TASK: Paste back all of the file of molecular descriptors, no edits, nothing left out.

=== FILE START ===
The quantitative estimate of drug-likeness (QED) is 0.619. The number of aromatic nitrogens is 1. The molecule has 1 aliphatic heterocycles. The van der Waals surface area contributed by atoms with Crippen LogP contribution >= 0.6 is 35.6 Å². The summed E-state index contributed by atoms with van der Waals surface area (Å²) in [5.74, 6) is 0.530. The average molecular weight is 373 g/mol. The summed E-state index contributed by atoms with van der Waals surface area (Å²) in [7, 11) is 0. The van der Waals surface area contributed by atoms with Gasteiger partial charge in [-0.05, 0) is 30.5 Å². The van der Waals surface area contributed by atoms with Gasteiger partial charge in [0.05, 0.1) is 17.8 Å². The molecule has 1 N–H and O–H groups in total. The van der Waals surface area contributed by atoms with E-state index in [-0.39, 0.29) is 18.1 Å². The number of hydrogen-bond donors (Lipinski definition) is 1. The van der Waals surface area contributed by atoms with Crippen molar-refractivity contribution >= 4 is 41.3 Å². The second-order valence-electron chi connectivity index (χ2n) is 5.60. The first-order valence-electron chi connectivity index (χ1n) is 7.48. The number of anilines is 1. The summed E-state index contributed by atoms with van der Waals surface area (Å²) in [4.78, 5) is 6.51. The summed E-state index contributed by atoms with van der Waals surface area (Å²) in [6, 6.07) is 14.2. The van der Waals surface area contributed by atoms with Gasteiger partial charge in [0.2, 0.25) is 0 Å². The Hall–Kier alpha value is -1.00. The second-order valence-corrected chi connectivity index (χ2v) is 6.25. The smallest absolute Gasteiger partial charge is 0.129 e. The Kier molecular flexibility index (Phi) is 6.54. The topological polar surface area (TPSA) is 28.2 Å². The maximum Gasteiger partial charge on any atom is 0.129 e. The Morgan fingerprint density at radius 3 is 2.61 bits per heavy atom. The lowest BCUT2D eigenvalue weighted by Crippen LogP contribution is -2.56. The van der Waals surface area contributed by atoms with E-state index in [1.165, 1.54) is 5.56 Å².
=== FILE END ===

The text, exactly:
The quantitative estimate of drug-likeness (QED) is 0.619. The number of aromatic nitrogens is 1. The molecule has 1 aliphatic heterocycles. The van der Waals surface area contributed by atoms with Crippen LogP contribution >= 0.6 is 35.6 Å². The summed E-state index contributed by atoms with van der Waals surface area (Å²) in [5.74, 6) is 0.530. The average molecular weight is 373 g/mol. The summed E-state index contributed by atoms with van der Waals surface area (Å²) in [7, 11) is 0. The van der Waals surface area contributed by atoms with Gasteiger partial charge in [-0.05, 0) is 30.5 Å². The van der Waals surface area contributed by atoms with Gasteiger partial charge in [0.05, 0.1) is 17.8 Å². The molecule has 1 N–H and O–H groups in total. The van der Waals surface area contributed by atoms with E-state index in [-0.39, 0.29) is 18.1 Å². The number of hydrogen-bond donors (Lipinski definition) is 1. The van der Waals surface area contributed by atoms with Crippen molar-refractivity contribution >= 4 is 41.3 Å². The second-order valence-electron chi connectivity index (χ2n) is 5.60. The first-order valence-electron chi connectivity index (χ1n) is 7.48. The number of anilines is 1. The summed E-state index contributed by atoms with van der Waals surface area (Å²) in [4.78, 5) is 6.51. The summed E-state index contributed by atoms with van der Waals surface area (Å²) in [6, 6.07) is 14.2. The van der Waals surface area contributed by atoms with Gasteiger partial charge in [0.2, 0.25) is 0 Å². The Hall–Kier alpha value is -1.00. The second-order valence-corrected chi connectivity index (χ2v) is 6.25. The smallest absolute Gasteiger partial charge is 0.129 e. The Kier molecular flexibility index (Phi) is 6.54. The topological polar surface area (TPSA) is 28.2 Å². The maximum Gasteiger partial charge on any atom is 0.129 e. The Morgan fingerprint density at radius 3 is 2.61 bits per heavy atom. The lowest BCUT2D eigenvalue weighted by Crippen LogP contribution is -2.56. The van der Waals surface area contributed by atoms with E-state index in [1.165, 1.54) is 5.56 Å².